28. jul. 2017

Representations of Hinduism and Buddhism in Norwegian Textbooks

The following is an abstract of my master thesis (2008) about how Hinduism and Buddhism are represented by Norwegian textbooks in Religious Education in upper secondary school. In the thesis I analyzed four textbooks (1948, 1970, 1997, 2006). My later research on all available textbooks in the school subject after 1935 and until today has confirmed the main conclusions in the master thesis.

This thesis takes a closer look on representations of Buddhism and Hinduism by four Norwegian textbooks, from 1948, 1970, 1997 and 2006. Using discourse analysis and a postcolonial theoretical perspective, the aim is to discover continuity and changes in the representations. The findings are then discussed in regard to the tutorial laws and curricula, which the different books relate to.

In regard to Buddhism, the main findings are that although the same topics are covered in each book, the attitude towards this religion has changed dramatically. The oldest book, from 1948, represents Buddhism as a religion which encourages its followers to a lifestyle far from the "Norwegian" ideal. Trough emphasis on both explicit and implicit differences between Christianity and Buddhism, progress and social and cultural activity are found lacking in the latter. In the book from 1970, one can detect a small change in this attitude. The main focus is still on what is recognised as Buddhism’s inactive aspect, but some social, cultural and political activity is also recognised. In 1997 passivity as a negative aspect is no longer a main focus. The Buddhist attitude to life, as found in the Buddha’s teachings, is now seen as a positive and ethical passivity, which encourages Buddhists to care for others. The book from 2006 also represents Buddhism in this way, and emphasises how the Buddha’s teachings encourages his followers to peace and care for the environment.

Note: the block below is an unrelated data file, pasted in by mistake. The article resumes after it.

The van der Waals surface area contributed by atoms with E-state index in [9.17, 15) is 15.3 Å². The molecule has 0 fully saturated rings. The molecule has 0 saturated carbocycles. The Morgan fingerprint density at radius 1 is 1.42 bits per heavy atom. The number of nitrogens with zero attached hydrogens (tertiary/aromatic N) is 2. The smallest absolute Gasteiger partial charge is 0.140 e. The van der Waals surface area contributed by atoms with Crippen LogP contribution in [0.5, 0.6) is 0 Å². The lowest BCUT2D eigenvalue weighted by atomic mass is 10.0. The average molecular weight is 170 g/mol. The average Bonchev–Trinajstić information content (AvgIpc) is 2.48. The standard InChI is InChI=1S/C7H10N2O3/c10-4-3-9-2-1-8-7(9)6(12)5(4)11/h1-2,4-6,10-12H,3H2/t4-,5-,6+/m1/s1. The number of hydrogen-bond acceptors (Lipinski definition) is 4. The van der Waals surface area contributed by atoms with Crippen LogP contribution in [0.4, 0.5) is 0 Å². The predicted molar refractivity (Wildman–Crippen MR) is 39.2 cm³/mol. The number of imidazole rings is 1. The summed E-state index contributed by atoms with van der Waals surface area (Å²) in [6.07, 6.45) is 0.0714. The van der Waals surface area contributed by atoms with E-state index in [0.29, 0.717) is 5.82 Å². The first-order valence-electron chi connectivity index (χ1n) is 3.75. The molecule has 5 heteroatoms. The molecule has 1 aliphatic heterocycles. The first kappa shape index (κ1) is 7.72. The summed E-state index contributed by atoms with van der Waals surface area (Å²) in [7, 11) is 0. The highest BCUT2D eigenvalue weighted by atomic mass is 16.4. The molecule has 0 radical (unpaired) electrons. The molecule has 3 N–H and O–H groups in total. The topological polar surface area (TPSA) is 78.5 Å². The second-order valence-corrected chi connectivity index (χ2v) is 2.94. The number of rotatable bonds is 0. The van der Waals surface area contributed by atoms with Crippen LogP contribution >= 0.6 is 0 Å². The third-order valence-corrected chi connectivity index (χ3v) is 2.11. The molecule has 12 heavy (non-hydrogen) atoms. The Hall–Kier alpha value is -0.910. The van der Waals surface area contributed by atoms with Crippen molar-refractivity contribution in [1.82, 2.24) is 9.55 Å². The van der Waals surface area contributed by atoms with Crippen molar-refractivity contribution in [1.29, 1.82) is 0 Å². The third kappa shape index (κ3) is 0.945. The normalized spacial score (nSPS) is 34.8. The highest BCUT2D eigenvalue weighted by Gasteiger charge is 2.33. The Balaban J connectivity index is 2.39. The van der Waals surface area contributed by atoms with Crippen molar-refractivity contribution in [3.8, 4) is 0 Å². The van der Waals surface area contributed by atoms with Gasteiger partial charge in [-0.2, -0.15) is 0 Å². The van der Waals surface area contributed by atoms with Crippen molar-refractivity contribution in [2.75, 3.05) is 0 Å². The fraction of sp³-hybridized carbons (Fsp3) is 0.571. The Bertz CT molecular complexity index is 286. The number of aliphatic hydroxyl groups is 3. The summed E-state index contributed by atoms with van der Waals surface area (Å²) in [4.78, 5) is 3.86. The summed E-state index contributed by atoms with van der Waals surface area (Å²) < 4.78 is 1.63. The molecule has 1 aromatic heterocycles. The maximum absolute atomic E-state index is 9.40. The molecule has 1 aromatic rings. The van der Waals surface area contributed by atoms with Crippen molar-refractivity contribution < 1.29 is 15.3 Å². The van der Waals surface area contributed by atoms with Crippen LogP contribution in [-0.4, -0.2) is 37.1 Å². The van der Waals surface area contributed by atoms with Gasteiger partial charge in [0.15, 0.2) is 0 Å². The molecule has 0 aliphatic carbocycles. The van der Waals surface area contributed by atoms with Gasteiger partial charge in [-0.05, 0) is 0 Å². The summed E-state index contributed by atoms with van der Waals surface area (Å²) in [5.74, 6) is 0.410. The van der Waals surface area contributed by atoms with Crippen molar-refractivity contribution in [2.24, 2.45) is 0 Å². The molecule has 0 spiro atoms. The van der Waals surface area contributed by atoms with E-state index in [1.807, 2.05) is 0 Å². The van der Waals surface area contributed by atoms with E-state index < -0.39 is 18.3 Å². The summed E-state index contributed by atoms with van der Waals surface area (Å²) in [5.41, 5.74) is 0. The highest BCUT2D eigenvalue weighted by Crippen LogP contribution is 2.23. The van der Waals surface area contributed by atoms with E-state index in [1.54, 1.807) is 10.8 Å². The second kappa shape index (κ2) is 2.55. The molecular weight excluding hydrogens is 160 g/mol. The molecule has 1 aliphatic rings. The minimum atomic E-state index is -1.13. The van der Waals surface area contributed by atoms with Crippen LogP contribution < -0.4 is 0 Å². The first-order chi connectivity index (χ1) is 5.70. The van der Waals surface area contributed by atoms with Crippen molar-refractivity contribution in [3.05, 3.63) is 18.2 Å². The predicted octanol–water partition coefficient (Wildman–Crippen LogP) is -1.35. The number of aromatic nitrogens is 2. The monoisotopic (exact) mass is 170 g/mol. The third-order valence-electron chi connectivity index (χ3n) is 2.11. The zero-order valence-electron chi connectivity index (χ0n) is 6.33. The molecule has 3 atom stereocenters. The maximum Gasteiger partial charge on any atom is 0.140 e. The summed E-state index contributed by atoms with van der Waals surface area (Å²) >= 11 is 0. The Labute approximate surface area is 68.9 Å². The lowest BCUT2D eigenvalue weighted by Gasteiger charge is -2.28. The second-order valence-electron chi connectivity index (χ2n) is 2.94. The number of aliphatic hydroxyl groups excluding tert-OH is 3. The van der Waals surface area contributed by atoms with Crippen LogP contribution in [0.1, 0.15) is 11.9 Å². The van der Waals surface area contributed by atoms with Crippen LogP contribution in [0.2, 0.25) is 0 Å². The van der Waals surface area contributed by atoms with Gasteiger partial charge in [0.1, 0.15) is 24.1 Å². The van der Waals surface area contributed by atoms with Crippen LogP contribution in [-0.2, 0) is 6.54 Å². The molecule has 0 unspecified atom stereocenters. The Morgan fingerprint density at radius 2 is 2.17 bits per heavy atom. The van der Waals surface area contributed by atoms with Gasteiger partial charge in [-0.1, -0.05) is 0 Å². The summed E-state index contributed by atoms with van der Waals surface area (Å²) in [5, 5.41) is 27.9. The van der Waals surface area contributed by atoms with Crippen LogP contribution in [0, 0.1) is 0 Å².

In the representations of Hinduism we find a more constant attitude. Mainly the same topics are covered by the books in regard to this religion as well. All of the books emphasises the exotic and bizarre – which is mainly found in representations of asceticism (in 1948, 1997 and 2006) and the holy cow (1970). The caste system is in the book from 1948 represented as a characteristic feature of all of India, regardless of religion, whereas the books from 1970, 1997 and 2006 represent caste as an essential characteristic of Hinduism. All of the books represent the caste system as an institution which maintains social injustice, and as a feature of India/Hinduism which is not compatible with "modern" progress. The representations of both Buddhism and Hinduism are used to promote Norwegian ideals as expressed in the tutorial laws and the curricula. In the first two books these ideals are explicitly Christian, and both Buddhism and Hinduism are represented as Christianity’s radical other. In the two latest books however, where Norwegian ideals no longer is seen as first and foremost Christian, Buddhism is seen as "our" significant other – representing attitudes and ideals "we" can relate to. Hinduism is though seen as "our" radical other in the latest books as well.

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